Breaking Down a Romance Plot

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For this month’s post, let’s break down a well known romance plot to see where the story beats are going. This is an exercise I’d really recommend for authors of any genre. Take your favorite story, or movie, and break it down to see how they made everything work. You’ll be surprised how much it helps you break down your own story! And yes, this is the movie I’m turning into plot points, but it still translates to novel form.

Beauty and the Beast

Exposition:

We start out with the beautiful expository vision of the Prince being cursed for his selfishness. We’ve now learned:

  • the Prince’s defining character trait (selfishness) which will need to change
  • the stakes here (magic curse, only love can save him, he’ll stay a beast forever)

As Belle walks through the town singing, we learn a lot about her personality as well. Other characters including the villain, Gaston, are introduced and some history is given as to who Belle is and where she and others fit in this town. We start to sympathize with Belle when we learn she decidedly does *not* fit in.

thinking gif

Inciting Incident:

Our characters are established, so now they need to move. Belle’s father, lost in the woods and being chased by wolves, chooses to find sanctuary in the Beast’s castle. Oops!

Rising Action:

Gaston proposes and Belle refuses. He swears to have her as his wife no matter what he has to do. We now have a sub-plot with lots of tension, and motivation for the villain.

Belle searches for her father, finds him locked in the Beast’s castle, and offers to become the Beast’s prisoner. This is in character for her, and now we have even *more* reason to root for her. Go, Belle!

We learn about the curse on the castle & Beast. Belle runs away and the Beast saves her which begins their friendship. The Beast tries to win her love (awkward and adorable) and we start to root harder for him, too. Go, Beast!

Belle sees that her father is sick and the Beast lets her go, showing us that he’s changing from the selfish person he used to be into a selfless one.

However. As a result of the Beast’s selfless actions the townspeople find out about him and Gaston now has a perfect excuse to get what he wants. He leads the townspeople on a march to kill him, while Belle tries to stop them.

Obviously, this is going to be the meatiest, longest part of your book. Insert lots of action here! Along with all of the awkwardly adorable relationship moments.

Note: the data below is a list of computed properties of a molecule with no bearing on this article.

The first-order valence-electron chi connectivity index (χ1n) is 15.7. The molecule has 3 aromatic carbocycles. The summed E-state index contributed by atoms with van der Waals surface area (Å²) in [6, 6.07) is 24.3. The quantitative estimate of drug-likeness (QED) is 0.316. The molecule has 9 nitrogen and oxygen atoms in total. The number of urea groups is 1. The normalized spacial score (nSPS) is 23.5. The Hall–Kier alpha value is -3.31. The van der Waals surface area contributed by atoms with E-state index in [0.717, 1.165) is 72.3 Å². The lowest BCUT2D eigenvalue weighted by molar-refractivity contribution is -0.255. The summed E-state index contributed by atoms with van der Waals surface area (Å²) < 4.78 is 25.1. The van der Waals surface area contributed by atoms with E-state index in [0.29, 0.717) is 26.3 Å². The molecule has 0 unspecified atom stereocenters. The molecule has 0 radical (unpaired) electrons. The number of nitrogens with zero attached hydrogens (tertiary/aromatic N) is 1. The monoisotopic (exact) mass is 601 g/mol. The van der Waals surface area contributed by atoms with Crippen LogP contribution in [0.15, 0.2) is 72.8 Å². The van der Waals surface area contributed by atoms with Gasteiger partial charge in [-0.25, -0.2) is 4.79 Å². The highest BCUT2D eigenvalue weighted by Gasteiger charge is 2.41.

beast gif

Climax:

Gaston seems to be kicking ass, but then Belle arrives (the turning point). The Beast finds a new reason to fight back and defeats Gaston. But oh no! He sacrificed himself in the process (because character development) and might die. Belle is provoked into making a choice, does she love the Beast, or not?

Falling Action:

Belle confesses her love for him and the Beast changes magically back into the Prince. Their relationship is now firmly established. All the enchanted objects turn back into people in a pretty cool sequence.

beauty and beast gif

Resolution:

The curse is broken. Everyone happily watches Belle and the Prince waltz the night away, while the secondary characters get a little screen time to tie up all their loose ends.

 

What do you think of this exercise? Would you want to do it with your own favorite story? Which story would you pick?

12 thoughts on “Breaking Down a Romance Plot

    1. It’s nearly always helpful for me to keep the plot points in mind as I go. But it’s also an indication of a really good writer when I forget to think about it and just read! lol

  1. You describe the flow of this romance well. I don’t read many, but familiar with this story. We have grandkids with the video. The analysis translates to mysteries and other genres as well. Thanks for sharing.

  2. I needed this post, my plot has been driving me nuts all month! I’m going to go and break down all my favourites 🙂 You’ve done one for me already, so I’ll start with How to Train Your Dragon!

  3. I love this exercise! I do it mentally but I really should try writing it down. The only thing I’m not sure of is the term “exposition.” I’ve only ever heard that part of the story referred to as either “stasis” or “status quo.” I could be waaaay off base, though.

    1. The way I understood it exposition is kind of like narration in the beginning, catching everyone up to the status quo. Before the inciting incident crashes through all of the normal everyday stasis like a bomb!

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